By last winter, the projects had become more focused, moving from a larger Concept Team to a smaller group of students. The challenging project became part of the Design/Technology classes.

“It helped teach visual elements like balance and flow, but, more importantly, gave students a real-world opportunity that was both huge in scale and stretched out over a longer time period than ever attempted before,” Soards said.

Some of that visual challenge brought the digital design medium face to face with the basics of classical art. Cartwright and students explored the Parthenon Effect, where one’s viewpoint gets distorted looking at something immense. And every form, and relationship between the forms and colors, of the design, being worked out on a computer screen, had to be meticulously gone over again and again, with the mural’s eventual dimensions in mind. After all, the mural will be 30 feet tall.

“Any mistake you make is just going to be huge — I mean really, literally huge! So we had to deal with that, and it took a lot of time. We did a lot of fine tuning for many, many months,” said Cartwright.

While the mural is abstract overall, its elements are not. Fisher said she asked Cartwright to mentor the Design Tech students through development of an image that represents the school’s mission.


Mural makers

Mid-Coast School of Technology serves students of Camden Hills Regional, Medomak Valley and Oceanside high schools; Lincoln Academy; and Islesboro Central, North Haven Community and Vinalhaven schools. Students who worked on the mural are: Matthew Shaw (OHS), lead designer; Alexys Schaeffer (CHRHS), lead 3D modeler; Juliette "Jette" Keene (MVHS), texture designer; Isaac Bartlett (homeschooled), 3D modeler; Riley Philbrook (CHRHS), texture photographer; and concept team members Sieryk Benedict (OHS), Ethan Gould (MVHS), Sylvan Gamage (CHRHS), Micah Zisette (MVHS grad), Logan Wheeler (MVHS), Nick Prentiss (OHS) and Tristan Harrison-Billiat (CHRHS grad).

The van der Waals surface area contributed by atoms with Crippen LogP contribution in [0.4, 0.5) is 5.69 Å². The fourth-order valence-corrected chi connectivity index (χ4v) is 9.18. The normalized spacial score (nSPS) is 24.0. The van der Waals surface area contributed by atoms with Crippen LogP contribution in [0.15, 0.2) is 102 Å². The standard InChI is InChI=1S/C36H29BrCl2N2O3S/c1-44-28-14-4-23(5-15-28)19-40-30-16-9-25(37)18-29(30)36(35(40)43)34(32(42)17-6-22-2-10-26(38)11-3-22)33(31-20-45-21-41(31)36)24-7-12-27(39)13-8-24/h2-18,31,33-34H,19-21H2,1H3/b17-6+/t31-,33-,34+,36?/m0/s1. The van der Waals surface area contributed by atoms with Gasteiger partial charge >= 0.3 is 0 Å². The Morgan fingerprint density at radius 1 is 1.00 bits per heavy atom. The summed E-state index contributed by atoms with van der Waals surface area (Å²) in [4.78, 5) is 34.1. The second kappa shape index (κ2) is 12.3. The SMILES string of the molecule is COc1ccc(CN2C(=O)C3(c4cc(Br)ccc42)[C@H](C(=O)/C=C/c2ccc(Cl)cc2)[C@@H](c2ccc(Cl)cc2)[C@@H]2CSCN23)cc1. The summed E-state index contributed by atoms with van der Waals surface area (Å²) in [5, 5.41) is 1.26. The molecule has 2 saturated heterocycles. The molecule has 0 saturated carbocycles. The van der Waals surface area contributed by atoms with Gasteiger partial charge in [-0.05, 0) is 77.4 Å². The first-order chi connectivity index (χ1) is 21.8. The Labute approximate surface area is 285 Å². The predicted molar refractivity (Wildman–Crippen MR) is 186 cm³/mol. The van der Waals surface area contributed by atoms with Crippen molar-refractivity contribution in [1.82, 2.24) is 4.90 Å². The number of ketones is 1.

“We have designed the building to support training in a variety of occupational skills, from CNC [Computer Numerical Control] machining to Certified Nursing Assistant. Our local employers are looking for employees that have certificates proving they have achieved specified competencies expected by industry in these occupational areas,” said Fisher.

Those areas include auto and marine technologies, carpentry, pre-engineering and design tech, as well as the culinary arts. The mural’s elements derive from many of the school’s disciplines — but will they “read” from the road?

“I think the biggest problem we had was making something that's cohesive from how far away you are and what angles you’re looking at,” said Shaw.

It was Schaeffer’s task to make the two-dimensional art “pop” via 3D modeling, rendering the mural’s images via software.